Private Dave Robinson
Unit : Anti-Tank Platoon, Headquarters Company, 13th Parachute Battalion
Some of the following has been taken from the previously unpublished account of the 13th Battalion at war, "13th Battalion The Parachute Regiment: Luard's Own" by Major Ellis "Dixie" Dean MBE MC. The remainder is from correspondence with Bob Hilton in the 1990's.
"I served in the 70th (Young Soldiers) Battalion of the Royal Leicestershire Regiment until it was disbanded in 1942 and I was transferred to the R.A.S.C. [Royal Army Service Corps] and taught to drive. Later I was sent to a unit of 49th Division, but I wasn't happy, so I volunteered for parachuting, reporting to Hardwick in September 1943. On joining the 13th in October, along with future Serjeants Bradley of "A" Company, Hollis and Longden of "B", also Privates B. Chitty and D. burgess, I was posted to the Anti Tank Platoon, equipped with P.I.A.T.'s."
Dave Robinson was on parachute course 92 at R.A.F. Ringway, 17th November - 3rd December 1943. His parachute instructors comments: "Ground training good, but descents fairly good only".
[On the 5th June 1944] "I was a member of the anti tank platoon, detailed to fly in Chalk 17 with Corporal Simpson as Stick Commander. We were boarding the Albemarle through the exit aperture and were all aboard except the last man. As he was climbing in, the tricycle undercarriage air craft, reared up on its tail and several of the stick slid backwards out of the hole onto the Tarmac ending up in a heap under the plane. They scrambled to their feet and tried again but for a second time the plane fell back onto the tail. The pilot then abandoned the take off. After the pilot failed to take off, there was some confusion about what to do with us, but eventually transport was arranged to take us to some unknown port. Here we boarded a landing craft which landed us on the beach on D Plus 1 and from there we made our own way to join the Battalion in Ranville, where almost the first thing we saw were bodies lined up on the pavement awaiting burial."
"After I caught up with the Battalion, we dug a position in the garden of the estaminet at Ranville crossroads, looking out over the D.Z. I was by the wall when a German plane flew over very low and then turned towards the coast, before making another turn and flying back towards us. I had the P.I.A.T. on the wall so I fired at him. Of course it was a futile shot, the speed of the plane and the P.I.A.T.'s range made a hit impossible. The bomb flew up over the D.Z., landed among the gliders and killed a cow grazing there."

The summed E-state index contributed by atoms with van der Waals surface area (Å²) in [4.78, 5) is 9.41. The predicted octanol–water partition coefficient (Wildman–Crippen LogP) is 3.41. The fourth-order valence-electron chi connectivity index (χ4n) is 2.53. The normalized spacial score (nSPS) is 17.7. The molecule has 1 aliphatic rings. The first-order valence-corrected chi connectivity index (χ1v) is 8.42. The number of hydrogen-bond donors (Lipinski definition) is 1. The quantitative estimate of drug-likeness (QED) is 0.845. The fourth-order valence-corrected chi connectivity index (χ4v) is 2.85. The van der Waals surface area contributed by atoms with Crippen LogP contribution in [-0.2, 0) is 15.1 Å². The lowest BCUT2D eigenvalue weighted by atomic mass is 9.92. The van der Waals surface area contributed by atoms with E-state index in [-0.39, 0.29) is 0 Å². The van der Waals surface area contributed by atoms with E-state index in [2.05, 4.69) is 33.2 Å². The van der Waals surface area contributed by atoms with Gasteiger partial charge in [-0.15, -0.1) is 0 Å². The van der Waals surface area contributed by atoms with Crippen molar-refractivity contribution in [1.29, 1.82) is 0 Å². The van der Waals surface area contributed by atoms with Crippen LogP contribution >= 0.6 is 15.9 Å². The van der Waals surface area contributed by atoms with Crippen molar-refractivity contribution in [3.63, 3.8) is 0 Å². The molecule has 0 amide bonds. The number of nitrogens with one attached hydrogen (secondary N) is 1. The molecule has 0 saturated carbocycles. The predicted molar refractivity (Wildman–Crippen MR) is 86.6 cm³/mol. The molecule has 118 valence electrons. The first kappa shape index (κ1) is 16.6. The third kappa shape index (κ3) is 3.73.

"At the time of the break out [August 1944], because of my ability to drive, I was given a 30 cwt. Ford truck on which we loaded the P.I.A.T.'s, their bombs and also the reserve mortar bombs. I followed behind the Battalion on the road to Pont L'Eveque, where all the weapons and ammunition were unloaded before the run down into the town. The Battalion disappeared into the built up area and lacking further orders I waited, but eventually decided to drive forward to see what was happening. This was a mistake, as soon as I started to drive down the open road, "Jerry" started shelling and the truck was blown off the road into a field, leaving it a complete wreck. I got away with a slightly cut leg, which didn't bother me until we were on leave in mid September. Then my local doctor removed a small piece of shrapnel."
After the fighting at Pont L'Eveque, Private Robinson drove Padre Foy to a local chateau and there picked up Corporal John Meski and Privates Doug Sharpe and John Whittaker. These three were members of Stick No.325 who had been dropped near Lisieux on the 6th June, 40 miles from their intended drop zone, and had been in hiding ever since. Shortly after they were joined by fellow evaders of the same group, Sergeants Arthur Stubbs and Tommy Smith.
"After Normandy the P.I.A.T.'s were attached three per Company and I was a Lance Corporal in charge of one of "C" Company's team of three. During the second day in Bure [in the Ardennes, December 1944], we went out whenever the shelling stopped to try and get a shot at the German tanks, but were always spotted and fired on before we could get within range. In the afternoon I had just taken a chap called Lord over to the Company Medics at H.Q. and was on my way back to the barn we were occupying. I was in the passage way between the two buildings and the tank blocked my exit, I cowered there until it withdrew."
[During the Rhine Crossing on the 24th March 1945] "I landed off site in some woods, with my chute in one tree, my kit bag in another and me hanging in between. Two men pulled me down. I had a hole in my cheek, three teeth missing, a swollen face and a black eye, resulting from shrapnel as I jumped. No permanent damage so I did not get ant treatment until two weeks later, when an Army dentist took out what was left of the three teeth, hurting me more in the process than the shrapnel."
Even though he was quite badly wounded he was not evacuated and stayed with the battalion on the line of march to Wismar on the Baltic coast. He then took part in the 13th Battalion's liberation of Copenhagen. He was with the 13th Battalion when they were sent to the Far East, in July 1945 and was involved in operations in Malaya, Singapore, Java and then back to Malaya. This is where an unfortunate incident occurred and many of the men were accused of mutiny and put under close arrest and then put on trial. David was discharged from Regular Army Service in November 1946. You can listen to audio tapes of his experiences at www.paradata.org.uk/people/david-j-f-robinson
David Robinson died on the 30th August 2011.
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